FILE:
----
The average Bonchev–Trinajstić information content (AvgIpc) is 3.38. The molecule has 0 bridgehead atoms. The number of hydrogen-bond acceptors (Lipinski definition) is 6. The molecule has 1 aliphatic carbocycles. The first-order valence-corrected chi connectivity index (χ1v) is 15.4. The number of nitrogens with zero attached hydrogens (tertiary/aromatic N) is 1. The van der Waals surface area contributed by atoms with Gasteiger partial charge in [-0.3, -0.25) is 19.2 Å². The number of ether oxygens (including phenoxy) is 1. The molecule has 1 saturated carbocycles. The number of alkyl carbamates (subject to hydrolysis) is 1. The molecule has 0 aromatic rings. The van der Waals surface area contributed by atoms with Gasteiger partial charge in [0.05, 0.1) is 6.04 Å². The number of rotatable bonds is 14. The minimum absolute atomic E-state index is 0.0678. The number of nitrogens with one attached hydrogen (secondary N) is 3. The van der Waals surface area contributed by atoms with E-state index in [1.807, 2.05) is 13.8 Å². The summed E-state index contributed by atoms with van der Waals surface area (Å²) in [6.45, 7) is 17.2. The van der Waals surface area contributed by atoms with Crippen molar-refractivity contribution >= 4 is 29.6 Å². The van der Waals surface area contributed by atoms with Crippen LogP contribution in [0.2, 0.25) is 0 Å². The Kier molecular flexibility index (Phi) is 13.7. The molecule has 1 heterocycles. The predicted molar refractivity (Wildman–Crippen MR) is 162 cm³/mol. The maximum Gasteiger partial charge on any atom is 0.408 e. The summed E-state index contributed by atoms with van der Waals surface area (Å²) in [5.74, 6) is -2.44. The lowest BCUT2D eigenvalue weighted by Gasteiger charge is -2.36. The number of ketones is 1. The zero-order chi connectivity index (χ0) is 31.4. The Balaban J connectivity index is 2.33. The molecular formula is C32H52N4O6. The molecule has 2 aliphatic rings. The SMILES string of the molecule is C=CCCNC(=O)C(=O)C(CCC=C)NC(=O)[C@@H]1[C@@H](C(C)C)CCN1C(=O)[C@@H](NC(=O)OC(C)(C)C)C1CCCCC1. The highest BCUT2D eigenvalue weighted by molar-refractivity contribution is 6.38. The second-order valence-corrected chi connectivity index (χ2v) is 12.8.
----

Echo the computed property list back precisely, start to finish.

The average Bonchev–Trinajstić information content (AvgIpc) is 3.38. The molecule has 0 bridgehead atoms. The number of hydrogen-bond acceptors (Lipinski definition) is 6. The molecule has 1 aliphatic carbocycles. The first-order valence-corrected chi connectivity index (χ1v) is 15.4. The number of nitrogens with zero attached hydrogens (tertiary/aromatic N) is 1. The van der Waals surface area contributed by atoms with Gasteiger partial charge in [-0.3, -0.25) is 19.2 Å². The number of ether oxygens (including phenoxy) is 1. The molecule has 1 saturated carbocycles. The number of alkyl carbamates (subject to hydrolysis) is 1. The molecule has 0 aromatic rings. The van der Waals surface area contributed by atoms with Gasteiger partial charge in [0.05, 0.1) is 6.04 Å². The number of rotatable bonds is 14. The minimum absolute atomic E-state index is 0.0678. The number of nitrogens with one attached hydrogen (secondary N) is 3. The van der Waals surface area contributed by atoms with E-state index in [1.807, 2.05) is 13.8 Å². The summed E-state index contributed by atoms with van der Waals surface area (Å²) in [6.45, 7) is 17.2. The van der Waals surface area contributed by atoms with Crippen molar-refractivity contribution >= 4 is 29.6 Å². The van der Waals surface area contributed by atoms with Crippen LogP contribution in [0.2, 0.25) is 0 Å². The Kier molecular flexibility index (Phi) is 13.7. The molecule has 1 heterocycles. The predicted molar refractivity (Wildman–Crippen MR) is 162 cm³/mol. The maximum Gasteiger partial charge on any atom is 0.408 e. The summed E-state index contributed by atoms with van der Waals surface area (Å²) in [5.74, 6) is -2.44. The lowest BCUT2D eigenvalue weighted by Gasteiger charge is -2.36. The number of ketones is 1. The zero-order chi connectivity index (χ0) is 31.4. The Balaban J connectivity index is 2.33. The molecular formula is C32H52N4O6. The molecule has 2 aliphatic rings. The SMILES string of the molecule is C=CCCNC(=O)C(=O)C(CCC=C)NC(=O)[C@@H]1[C@@H](C(C)C)CCN1C(=O)[C@@H](NC(=O)OC(C)(C)C)C1CCCCC1. The highest BCUT2D eigenvalue weighted by molar-refractivity contribution is 6.38. The second-order valence-corrected chi connectivity index (χ2v) is 12.8.